I had a conversation with a dealmaker the other day who said financial due diligence is one of the biggest hurdles in getting a deal over the line. For an SME, due diligence can be daunting and may even be overwhelming – especially if it’s being carried out by (say) a Big 4 firm.
While due diligence for buyers is a well established part of the deal process, vendor assistance is less well known. However it is becoming more common as it provides sellers with:
- Hands on support to meet the buyer’s information needs
- A fresh perspective and some challenge on the information being provided – but in a supportive environment
- Experienced help from someone who speaks the ‘same language’ as the buyer’s accountants; who can also be the conduit for providing information to them.
- Specialist support to deal with tricky areas such as calculating working capital needs.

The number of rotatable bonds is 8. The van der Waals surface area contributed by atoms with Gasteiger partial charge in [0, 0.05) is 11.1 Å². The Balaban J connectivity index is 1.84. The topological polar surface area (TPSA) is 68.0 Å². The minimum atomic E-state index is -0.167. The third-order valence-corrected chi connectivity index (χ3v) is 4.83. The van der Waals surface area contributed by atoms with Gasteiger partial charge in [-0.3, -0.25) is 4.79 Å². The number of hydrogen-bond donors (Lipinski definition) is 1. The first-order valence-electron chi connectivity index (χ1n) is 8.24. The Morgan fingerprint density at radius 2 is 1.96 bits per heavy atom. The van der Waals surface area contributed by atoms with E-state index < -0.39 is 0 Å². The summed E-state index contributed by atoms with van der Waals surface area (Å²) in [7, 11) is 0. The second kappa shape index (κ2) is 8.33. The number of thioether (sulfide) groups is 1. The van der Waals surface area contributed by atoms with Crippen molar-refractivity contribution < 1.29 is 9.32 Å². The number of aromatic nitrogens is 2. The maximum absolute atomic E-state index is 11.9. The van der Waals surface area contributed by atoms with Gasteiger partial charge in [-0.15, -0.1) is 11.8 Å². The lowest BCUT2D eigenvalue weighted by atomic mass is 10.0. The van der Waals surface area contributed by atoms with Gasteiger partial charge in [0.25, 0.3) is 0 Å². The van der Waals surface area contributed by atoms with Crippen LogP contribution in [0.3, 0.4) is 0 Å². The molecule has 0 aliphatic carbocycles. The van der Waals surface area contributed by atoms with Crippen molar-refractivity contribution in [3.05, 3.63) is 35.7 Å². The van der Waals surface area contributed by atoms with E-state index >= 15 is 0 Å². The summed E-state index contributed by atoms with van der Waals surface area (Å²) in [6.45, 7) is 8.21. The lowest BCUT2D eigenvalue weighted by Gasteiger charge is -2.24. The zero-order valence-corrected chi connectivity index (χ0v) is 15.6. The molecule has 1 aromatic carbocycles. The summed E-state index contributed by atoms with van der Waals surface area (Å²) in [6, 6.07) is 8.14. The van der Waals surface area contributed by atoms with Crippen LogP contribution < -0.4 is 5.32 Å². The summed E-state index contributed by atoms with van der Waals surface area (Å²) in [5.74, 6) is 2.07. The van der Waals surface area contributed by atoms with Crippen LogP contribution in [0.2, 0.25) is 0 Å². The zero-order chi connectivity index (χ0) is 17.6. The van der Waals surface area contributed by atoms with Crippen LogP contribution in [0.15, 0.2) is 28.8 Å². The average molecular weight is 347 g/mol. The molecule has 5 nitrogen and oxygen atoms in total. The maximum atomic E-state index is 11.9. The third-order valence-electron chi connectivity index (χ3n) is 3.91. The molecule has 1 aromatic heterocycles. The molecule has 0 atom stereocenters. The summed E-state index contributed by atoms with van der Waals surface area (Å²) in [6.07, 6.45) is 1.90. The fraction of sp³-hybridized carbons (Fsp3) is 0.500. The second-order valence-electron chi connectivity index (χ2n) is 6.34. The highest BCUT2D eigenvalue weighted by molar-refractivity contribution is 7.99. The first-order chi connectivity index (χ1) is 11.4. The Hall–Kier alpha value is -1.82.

- Better control of the deal process.
What’s the impact on the deal?
Vendor assistance should improve the buyer’s confidence in the numbers, speed up the deal and may protect or even enhance the final price.
It should also help dealmakers focus on the bigger picture and on maintaining relationships, as they shouldn’t need to get drawn into the detail behind the numbers. They are also more likely to be made aware of problem areas before they are raised by the buyer.
It may also create more bandwidth for management to keep the business on track.
Most importantly, it should improve the chances of getting the deal over the line.
Feedback I’ve had on vendor assistance includes:
- “Provided an essential service and honestly couldn’t have achieved the same result without him”
- “Thank you so much for all you have done during this often challenging time. We couldn’t have done it without you.”
- “His attention to detail is impressive, backed with clear advice and guidance making the whole process significantly less daunting”.
Covid -19 will probably make due diligence more intrusive and challenging than usual. Sellers are even more likely to need help.
The costs of vendor assistance should be small when compared to the amounts at stake. However it won’t always be needed – so I’ve created a tip sheet with 11 questions to help dealmakers assess their clients’ readiness for financial due diligence, which could be worth a read. If you’d like a copy then please e-mail email@example.com.